One of the things I like most about whitewater kayaking is how alert I have to be. While yoga requires focus and concentration for sure, kayaking has a whole other element because the medium we are working/playing in is moving.  Balancing on one leg on a stable floor is one thing but a river is never the same- the water is moving, the current is changing and the  kayaker must be continually responding to those changes.  For instance, what worked in the wave when you first get into it  will not necessarily work all morning long. In white water  kayaking, one has have to rely on their skills and not on formulas or habits. Its like in teaching yoga- we teach with principles of teaching, not rote sequences, rote instructions or formulas guided by "always and never". Discernment and responsiveness are the guiding principles in my opinion, not rules or standardized, predictable answers.

And the responsiveness is key because while a lot of us can get scared or freaked out in yoga doing a new move, in kayaking you are  not just be upside down but you are often upside down, getting pummeled by a wave and under water holding your breath! So maintaining composure is both more difficult and more necessary.

Lee talked a lot about Necessity as it related to spiritual practice. He was fairly adamant that a life of true spiritual practice was difficult and the easier thing was to simply allow one's desire for comfort, ease and unconscious  mediocrity to take over and be the order of the day over and above self-scrutiny, self-sacrifice and surrender. (He was not saying and I am not saying that we should never be comfortable or anything like that- he was simply talking about the force of habit we have to overcome if we are going to align with who we truly are over and above who we think we are.)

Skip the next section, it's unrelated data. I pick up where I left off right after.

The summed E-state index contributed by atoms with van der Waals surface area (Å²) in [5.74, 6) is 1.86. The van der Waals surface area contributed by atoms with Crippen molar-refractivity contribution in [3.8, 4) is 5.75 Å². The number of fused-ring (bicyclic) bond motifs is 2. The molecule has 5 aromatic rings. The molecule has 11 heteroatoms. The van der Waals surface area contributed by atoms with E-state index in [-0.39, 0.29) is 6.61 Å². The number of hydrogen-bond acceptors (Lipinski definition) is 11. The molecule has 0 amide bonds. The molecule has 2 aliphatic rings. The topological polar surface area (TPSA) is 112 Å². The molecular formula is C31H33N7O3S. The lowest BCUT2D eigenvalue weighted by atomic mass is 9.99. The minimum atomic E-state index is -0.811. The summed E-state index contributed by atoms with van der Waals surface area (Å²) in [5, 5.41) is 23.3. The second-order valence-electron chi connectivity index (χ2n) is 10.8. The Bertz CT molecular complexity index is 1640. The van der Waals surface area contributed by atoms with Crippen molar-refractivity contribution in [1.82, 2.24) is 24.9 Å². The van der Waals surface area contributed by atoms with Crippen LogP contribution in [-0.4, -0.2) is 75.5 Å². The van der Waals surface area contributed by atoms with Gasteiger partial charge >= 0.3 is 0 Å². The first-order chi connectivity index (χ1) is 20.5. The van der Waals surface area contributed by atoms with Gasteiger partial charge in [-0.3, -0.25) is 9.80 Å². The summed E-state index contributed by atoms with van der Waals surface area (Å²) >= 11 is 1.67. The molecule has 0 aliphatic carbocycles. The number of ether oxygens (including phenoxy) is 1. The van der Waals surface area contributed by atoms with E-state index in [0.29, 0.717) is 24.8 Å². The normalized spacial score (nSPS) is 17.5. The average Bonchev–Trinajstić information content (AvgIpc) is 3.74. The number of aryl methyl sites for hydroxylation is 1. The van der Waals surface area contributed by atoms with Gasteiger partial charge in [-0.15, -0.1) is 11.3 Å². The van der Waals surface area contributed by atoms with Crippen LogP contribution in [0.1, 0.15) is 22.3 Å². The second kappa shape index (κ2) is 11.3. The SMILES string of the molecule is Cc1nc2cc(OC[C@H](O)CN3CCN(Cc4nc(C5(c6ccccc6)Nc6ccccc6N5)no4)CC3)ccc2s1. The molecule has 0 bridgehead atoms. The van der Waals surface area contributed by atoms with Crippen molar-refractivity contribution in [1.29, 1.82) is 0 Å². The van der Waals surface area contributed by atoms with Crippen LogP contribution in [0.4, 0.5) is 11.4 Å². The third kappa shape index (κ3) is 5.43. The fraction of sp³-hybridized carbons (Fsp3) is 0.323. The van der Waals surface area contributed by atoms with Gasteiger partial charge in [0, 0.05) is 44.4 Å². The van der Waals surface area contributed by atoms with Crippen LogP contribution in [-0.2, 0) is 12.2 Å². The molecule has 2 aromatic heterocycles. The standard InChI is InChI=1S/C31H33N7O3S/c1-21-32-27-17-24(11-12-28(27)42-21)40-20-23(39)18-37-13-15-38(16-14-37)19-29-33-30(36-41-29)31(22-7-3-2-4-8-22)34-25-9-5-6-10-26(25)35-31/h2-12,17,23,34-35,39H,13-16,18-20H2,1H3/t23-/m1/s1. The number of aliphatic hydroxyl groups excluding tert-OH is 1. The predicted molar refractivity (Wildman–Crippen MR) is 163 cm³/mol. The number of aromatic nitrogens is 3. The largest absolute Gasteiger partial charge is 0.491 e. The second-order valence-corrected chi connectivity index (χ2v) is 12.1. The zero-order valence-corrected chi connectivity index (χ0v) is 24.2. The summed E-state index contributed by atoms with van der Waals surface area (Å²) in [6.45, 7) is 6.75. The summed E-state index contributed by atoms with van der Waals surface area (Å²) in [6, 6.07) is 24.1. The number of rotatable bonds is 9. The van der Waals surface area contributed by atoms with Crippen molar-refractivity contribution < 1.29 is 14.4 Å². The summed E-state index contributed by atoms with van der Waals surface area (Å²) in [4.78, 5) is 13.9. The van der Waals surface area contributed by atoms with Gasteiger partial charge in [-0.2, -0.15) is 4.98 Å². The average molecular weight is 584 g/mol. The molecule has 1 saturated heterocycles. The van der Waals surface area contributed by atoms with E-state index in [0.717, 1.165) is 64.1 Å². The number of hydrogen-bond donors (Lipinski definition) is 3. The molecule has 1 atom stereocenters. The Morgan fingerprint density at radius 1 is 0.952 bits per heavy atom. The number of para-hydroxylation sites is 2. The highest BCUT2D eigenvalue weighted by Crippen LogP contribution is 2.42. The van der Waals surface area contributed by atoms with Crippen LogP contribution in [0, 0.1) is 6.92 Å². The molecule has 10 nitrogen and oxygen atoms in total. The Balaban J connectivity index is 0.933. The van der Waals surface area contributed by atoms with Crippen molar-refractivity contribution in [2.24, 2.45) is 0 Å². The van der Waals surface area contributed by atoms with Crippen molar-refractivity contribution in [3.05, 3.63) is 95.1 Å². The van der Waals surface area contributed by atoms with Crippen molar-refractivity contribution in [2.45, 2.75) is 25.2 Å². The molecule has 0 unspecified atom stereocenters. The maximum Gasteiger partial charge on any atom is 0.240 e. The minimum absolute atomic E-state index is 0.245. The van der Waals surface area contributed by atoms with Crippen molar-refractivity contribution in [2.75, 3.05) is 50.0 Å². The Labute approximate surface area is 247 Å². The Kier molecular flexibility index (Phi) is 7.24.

I think in 12-step recovery a lot of what gives Necessity is the fact that one has reached a point of despair or a "bottom" of sorts where the negative pattern or behavior has escalated to such a degree that the person is "sick and tired of being sick and tired." Keep in mind, this is not limited to outer behaviors or substance addictions. We might be sick and tired of feeling unworthy, of feeling unimportant, etc. These bleak moments often yield a stark clarity of insight where we know we need to change something, even if it is "just" our perspective, context or attitude. It is in these moments of clarity where we actually see the that the stakes are higher than we thought and there is a cost to our habits that is greater than we realized.